When the evening came and it was quite dark, Simon and I went to the back part of Quidd's father's house. After waiting some little time we heard a knock. Presently Quidd opened the gates and came out.

"There, get it," said he. "Look about to see if anybody is coming, and you can take it away."

We did so. The coast was clear, and out rolled the chair.

Simon and I took hold of it, one behind and one before at the handle-stick. Away we went, as had been preconcerted between us in the stable-yard of another schoolfellow of ours in the plot, who placed it near the gate and covered it over with loose straw, so that no one could see it.

The next evening, which was the fourth of November, we met again by appointment at the dark hollow of the churchyard. This meeting was for the purpose of determining about the way in which Dame Clackett should be dressed in her triumphal entry to the Town Hall, the place where the bonfires were usually made. Hardy had brought what was of essential service—namely, an old coat which had formerly belonged to his father when in the yeomanry cavalry, an old helmet, a cartridge-box, and a pair of boots.

"We shall never get the boots on," said I.

Another boy brought an old lantern with the horn burnt out, a third a bunch of matches; then there was a mask and a lath-sword and a drum, with sticks and straw in abundance. They were all deposited in the same place with the chair. The conspirators (for conspirators we were) then made a promise to each other not to split, as they call it—that is, not to betray each other, and to go through with our work like Britons; so we all shook hands and parted.

The next morning was a holiday, and we were up betimes. After a consultation it was determined that I and Quidd should go to the old dame and see how she was, and if she was determined to go to church, and if there would be any difficulty to get her to accept of the convenience of our vehicle; so off we set. In less than half-an-hour we reached the old dame's cottage, and found her at that very moment dressing her foot.

Quidd was the first who spoke.

"Good morning, Goody," said he. "What, is not your foot well yet? Why, I hear you have not been to church lately. The curate was at father's last night, and said if you were so lame that you could not walk, you might have our easy four-wheeled chair. But I suppose you won't go to church to-day—it is only the fifth of November?"

"Not go to church!" said the old woman—"not go to church! I have always gone on the fifth of November for forty years. My poor husband was in a French prison, and he knew well enough what the Jacobites are. Was he not blown up, poor fellow, in the 'Glorious?' and were not King James and all his people to have been blown up so high by the horrid Papist plot that I suppose they would not have been down by this time? No Popery, I say! I would sooner crawl to church on my hands and knees than not go to-day, young gentlemen. And then Mr. Hassock, the kind, good curate, to ask for me!"

"Yes, and then there is the 'coal money' given on the fifth, that all the widows in the parish may have a good fire through the winter, you know, Goody."

"Yes, I must go to church," said Mrs. Clackett.

"That you must," said Quidd, "and I will tell you what these young gentlemen and I will do. We will bring down the chair, and take you there ourselves. I am sure it would please Mr. Hassock. Would it not, Parley?"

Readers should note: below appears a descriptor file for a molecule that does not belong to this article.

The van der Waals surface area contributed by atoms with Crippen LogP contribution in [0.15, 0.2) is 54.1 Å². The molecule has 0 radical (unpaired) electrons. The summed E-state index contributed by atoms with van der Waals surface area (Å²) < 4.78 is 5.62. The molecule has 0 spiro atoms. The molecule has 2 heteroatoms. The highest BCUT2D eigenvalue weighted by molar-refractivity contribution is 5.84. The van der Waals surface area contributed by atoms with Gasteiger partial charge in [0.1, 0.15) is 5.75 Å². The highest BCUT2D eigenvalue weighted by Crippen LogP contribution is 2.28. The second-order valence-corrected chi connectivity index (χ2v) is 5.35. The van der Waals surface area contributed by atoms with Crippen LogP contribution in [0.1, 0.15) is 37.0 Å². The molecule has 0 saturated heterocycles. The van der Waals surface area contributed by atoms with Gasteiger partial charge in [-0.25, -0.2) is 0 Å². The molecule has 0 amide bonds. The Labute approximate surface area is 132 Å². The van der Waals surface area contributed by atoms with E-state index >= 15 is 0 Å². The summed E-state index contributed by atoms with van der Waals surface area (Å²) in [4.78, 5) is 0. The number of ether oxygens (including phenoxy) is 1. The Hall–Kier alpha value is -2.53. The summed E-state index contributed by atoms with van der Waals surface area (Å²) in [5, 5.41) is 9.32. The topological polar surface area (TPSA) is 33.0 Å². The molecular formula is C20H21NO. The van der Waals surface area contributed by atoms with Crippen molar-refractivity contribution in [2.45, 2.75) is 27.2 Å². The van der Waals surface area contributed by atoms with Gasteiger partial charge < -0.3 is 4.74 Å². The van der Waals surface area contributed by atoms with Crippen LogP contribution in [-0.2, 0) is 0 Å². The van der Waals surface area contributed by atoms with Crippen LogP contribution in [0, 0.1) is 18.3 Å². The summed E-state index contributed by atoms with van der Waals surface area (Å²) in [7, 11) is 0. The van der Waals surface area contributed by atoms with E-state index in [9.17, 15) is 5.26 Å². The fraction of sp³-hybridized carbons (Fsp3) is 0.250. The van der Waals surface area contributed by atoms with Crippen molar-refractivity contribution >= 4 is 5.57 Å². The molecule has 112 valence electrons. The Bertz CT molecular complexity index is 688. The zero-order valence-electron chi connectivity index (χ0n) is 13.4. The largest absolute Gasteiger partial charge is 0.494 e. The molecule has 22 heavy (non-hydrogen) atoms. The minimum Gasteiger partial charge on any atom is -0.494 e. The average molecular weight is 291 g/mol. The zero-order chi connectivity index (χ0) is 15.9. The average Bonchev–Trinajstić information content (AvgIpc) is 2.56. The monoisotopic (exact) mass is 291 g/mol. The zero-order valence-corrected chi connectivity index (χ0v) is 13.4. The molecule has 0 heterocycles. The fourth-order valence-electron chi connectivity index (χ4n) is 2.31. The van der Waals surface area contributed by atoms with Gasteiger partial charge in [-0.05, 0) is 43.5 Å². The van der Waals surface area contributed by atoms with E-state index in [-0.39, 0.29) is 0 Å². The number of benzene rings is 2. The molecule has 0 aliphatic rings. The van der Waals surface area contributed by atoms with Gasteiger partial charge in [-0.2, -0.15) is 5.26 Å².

"Yes, and the rector also," said I. "And I have no doubt but the churchwardens would like to see Goody at church, for the tickets for flannel petticoats are to be given away to-day."

"What is that?" said Mrs. Clackett. "Oh, yes, I could not keep away from my church! Good young gentlemen, I shall never forget your kindness."

We stopped to hear no more. We were overjoyed with the success of our plot. Away we ran to our companions, and, without stopping to explain, cried out:

"The chair! the chair! We shall have a guy, the best in the whole country!"

So away we ran with the chair, and all our other preparations for dressing and tying and securing.

The whole party surrounded the chair, some pushing, some pulling. When, however, we got within a convenient distance of the old lady's hut, Hardy and the others stepped on one side, and placed the helmet, coat, lantern, matches, etc., under a hedge, to be ready when required, while Quidd, Sapskull, and myself went with the chair to the old lady's cottage.

When we got there we found her spruce and prim with her best black silk bonnet, something in shape like a coal-scuttle, her stick in her hand, and her shoes on her feet. We drove up the chair in fine style. There were several cottages close by, and the neighbors came out to see the old lady ride. At last some one who knew Quidd said:

"Why, that is the lawyer's son. Sure enough old Goody has got some money left her."

So then there was a talking and surmising, and before Goody got to church it was reported all over the town that she was made the possessor of several thousand pounds prize-money; that she was to be a lady, and ride in her carriage. Being sent for, as it was supposed, by the lawyer must be for something—a large legacy, no doubt.

The chair wheeled on with Goody in it. The boys looked as if they were up to something, and sure enough they were. When they came to that part of the lane at which the various habiliments had been left, the chair stopped, and out rushed the other conspirators.

"Do not be alarmed, Goody," said Hardy. "We are only going to make a guy of you for an hour or two. No one shall harm you, and you shall have all the money we get."